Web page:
42The residual effect of immigrant origin may also reflect the impact of ethnic networks. Research in the United States has shown that remaining in ethnic enclaves may be beneficial to integration (Logan et al., 2002). Similarly, evidence from France shows that for some groups, the presence of ethnic networks helps employment prospects (Toma, 2016). Ethnic networks also provide word-of-mouth information about housing options that may reinforce spatial clustering. Differential strategies during the public housing allocation procedure could also be responsible for diverging residential outcomes. Prior research into the allocation procedure shows that immigrants are more likely to accept the first housing offer they receive. Yet, initial offers tend to be for low-quality units in low-demand neighbourhoods where immigrants are already living. Public housing agents, aware that immigrants are less selective, may be in turn more likely to propose low-demand housing (Schmutz, 2015). Nonetheless, it is likely that preferences for public housing or immigrant neighbourhoods and discrimination do not operate as distinct mechanisms. Prior experience of discrimination on the private housing market may trigger higher demand for public housing, while broader feelings of social exclusion and hostility may foster a desire to remain in immigrant neighbourhoods. 
43Selective return migration patterns also potentially account for the differences between immigrants and the mainstream population. Prior evidence shows that the departure of immigrant renters from France over time biases cross-sectional estimations of immigrant homeownership (Gobillon and Solignac, 2015). Moreover, entering the public housing sector may be a residential strategy in line with a return migration project, as immigrants who plan to leave France in the future might opt for the less expensive public housing sector rather than invest in homeownership (Boudimbou, 1993). Unfortunately, the impact of return migration on spatial outcomes requires longitudinal data and cannot be properly measured with the survey used here.
44All in all, this article contributes new findings on spatial assimilation dynamics in housing in France. Yet further research is needed on these questions. Qualitative studies investigating residential preferences would help better disentangle the role of choice and constraint in immigrants’ locational outcomes. Quantitative research, drawing on longitudinal data with more precise neighbourhood measures (i.e. the share of immigrants by national origin), in which housing and neighbourhood outcomes can be tracked over the life course, would help determine the factors triggering mobility out of immigrant areas and into homeownership, as well as the durability of these disparities over time.
Description of the sample by immigrant generation and region of origin (%)
Description of the sample by immigrant generation and region of origin (%)Note: Table shows weighted averages.
Regressions predicting housing tenure (Model 1, multinomial logistic), and the fact of living in public housing and in a neighbourhood with a high concentration of immigrants (Model 2, bivariate probit)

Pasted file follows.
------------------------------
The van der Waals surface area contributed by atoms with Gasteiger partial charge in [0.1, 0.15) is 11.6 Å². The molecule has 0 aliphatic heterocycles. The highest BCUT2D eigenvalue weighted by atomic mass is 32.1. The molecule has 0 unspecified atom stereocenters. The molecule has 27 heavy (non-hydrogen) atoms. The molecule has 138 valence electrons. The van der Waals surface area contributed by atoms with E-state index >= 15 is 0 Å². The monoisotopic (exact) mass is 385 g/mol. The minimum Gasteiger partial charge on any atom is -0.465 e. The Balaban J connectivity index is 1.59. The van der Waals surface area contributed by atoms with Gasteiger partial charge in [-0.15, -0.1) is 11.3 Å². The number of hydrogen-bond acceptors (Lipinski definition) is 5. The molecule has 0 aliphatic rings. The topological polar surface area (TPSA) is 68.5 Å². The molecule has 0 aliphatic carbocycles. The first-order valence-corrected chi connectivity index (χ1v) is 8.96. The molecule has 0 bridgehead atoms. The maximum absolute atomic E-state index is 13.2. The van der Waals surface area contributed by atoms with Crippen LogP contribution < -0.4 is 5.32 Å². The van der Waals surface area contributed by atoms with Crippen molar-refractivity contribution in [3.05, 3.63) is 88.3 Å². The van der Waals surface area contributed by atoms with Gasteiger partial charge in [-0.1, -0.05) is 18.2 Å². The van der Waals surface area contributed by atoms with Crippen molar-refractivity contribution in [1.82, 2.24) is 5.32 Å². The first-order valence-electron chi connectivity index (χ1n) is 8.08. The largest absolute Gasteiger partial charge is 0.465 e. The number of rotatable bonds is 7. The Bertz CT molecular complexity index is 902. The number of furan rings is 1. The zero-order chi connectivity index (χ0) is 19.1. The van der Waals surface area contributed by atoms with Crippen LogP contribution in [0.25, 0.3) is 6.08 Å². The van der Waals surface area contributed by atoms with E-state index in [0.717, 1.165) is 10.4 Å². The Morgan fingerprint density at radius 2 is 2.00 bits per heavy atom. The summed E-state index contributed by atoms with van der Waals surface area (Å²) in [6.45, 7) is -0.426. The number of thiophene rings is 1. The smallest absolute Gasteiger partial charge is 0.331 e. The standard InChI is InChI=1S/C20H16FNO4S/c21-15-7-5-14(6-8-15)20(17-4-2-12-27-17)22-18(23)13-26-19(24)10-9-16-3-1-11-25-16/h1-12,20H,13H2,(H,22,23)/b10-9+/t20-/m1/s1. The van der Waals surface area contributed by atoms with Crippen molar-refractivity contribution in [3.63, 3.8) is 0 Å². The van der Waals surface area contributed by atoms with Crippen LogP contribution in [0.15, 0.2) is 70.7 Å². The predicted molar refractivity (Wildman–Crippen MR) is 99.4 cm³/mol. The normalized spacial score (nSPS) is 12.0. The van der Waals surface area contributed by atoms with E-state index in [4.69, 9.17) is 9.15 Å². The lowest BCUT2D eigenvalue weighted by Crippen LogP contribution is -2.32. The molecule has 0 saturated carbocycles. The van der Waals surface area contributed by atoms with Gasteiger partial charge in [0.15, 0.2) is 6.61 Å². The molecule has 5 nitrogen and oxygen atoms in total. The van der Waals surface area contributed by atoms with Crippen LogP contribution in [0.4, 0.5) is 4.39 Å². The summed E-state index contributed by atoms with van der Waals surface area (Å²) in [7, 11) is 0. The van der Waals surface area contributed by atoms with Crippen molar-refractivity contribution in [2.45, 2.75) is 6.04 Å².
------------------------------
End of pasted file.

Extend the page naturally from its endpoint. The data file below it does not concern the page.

Regressions predicting housing tenure (Model 1, multinomial logistic), and the fact of living in public housing and in a neighbourhood with a high concentration of immigrants (Model 2, bivariate probit)Note: Model 1 gives relative risk ratios. Model 2 gives coefficients. Standard errors in parentheses.
Significance levels: *** p<0.01, ** p<0.05, * p<0.10.
In France, in 2011, public housing represented about 18% of the total housing stock (Trevien, 2013). The public housing sector is not reserved only for the poor (Trevien, 2013; Whitehead and Scanlon, 2007). Income eligibility requirements are broad enough to include housing for middle-class households. Yet, the sector is highly socioeconomically segregated, with different categories of housing based on household income. Public housing also varies considerably across geographical areas in terms of quality, supply and demand.
The “mainstream” population comprises French nationals born in France and whose parents were also born French.
IRIS (an acronym of lots regroupés pour information statistique) are geographical units comparable to US census tracts. This territorial division was introduced by INSEE starting with the 1999 census. Most IRIS units contain between 1,800 and 5,000 inhabitants. All French municipalities of more than 10,000 inhabitants (and the majority of those with more than 5,000 inhabitants) are broken down into IRIS units. When information at the IRIS level is not available due to small municipality size, contextual variables at the municipality level are used instead.
The G2.5 category refers to individuals with two parents whose origin can be identified. In the case where the origin of one parent is unknown, the individuals are categorized according to the origin of the available parent.
When second-generation immigrants have two migrant parents with different national origins, the national origin of the father is used.
Given the low number of respondents of Turkish origin in the G2.5 category (26 individuals), the G2 and G2.5 categories of Turkish immigrants are combined.
These national origins were chosen as they represent the largest immigrant groups in France. The categorization broadly reflects geographical regions and is in line with other studies on immigrant integration in France (Meurs et al., 2006; Safi, 2008; Simon, 2003a).
Obtained by exponentiating the multinomial logit coefficients (ecoef), these are commonly interpreted as odds ratios.
For data privacy reasons, TeO does not contain the exact proportions of immigrants within each IRIS. Rather, this information is coded in deciles indicating where each respondent’s IRIS of residence falls within the immigrant share distribution for all IRIS units. See Table A.1 for the variable’s distribution.
This demand concern applications for housing, but also include requests for changes within the public housing sector made by public housing residents during the last twelve months. Excluding individuals who have been public housing residents for more than one year changes the rates but not the discrepancies between groups.
Probabilities are obtained using Stata’s margins command, which computes the average probability pr(y) for each category of the independent variable of interest, holding the other independent variables constant.
For example, see the work of Launay (2012) on the experience of public housing residents who enter affluent neighbourhoods through social mix policies but feel like intruders in these mostly white areas.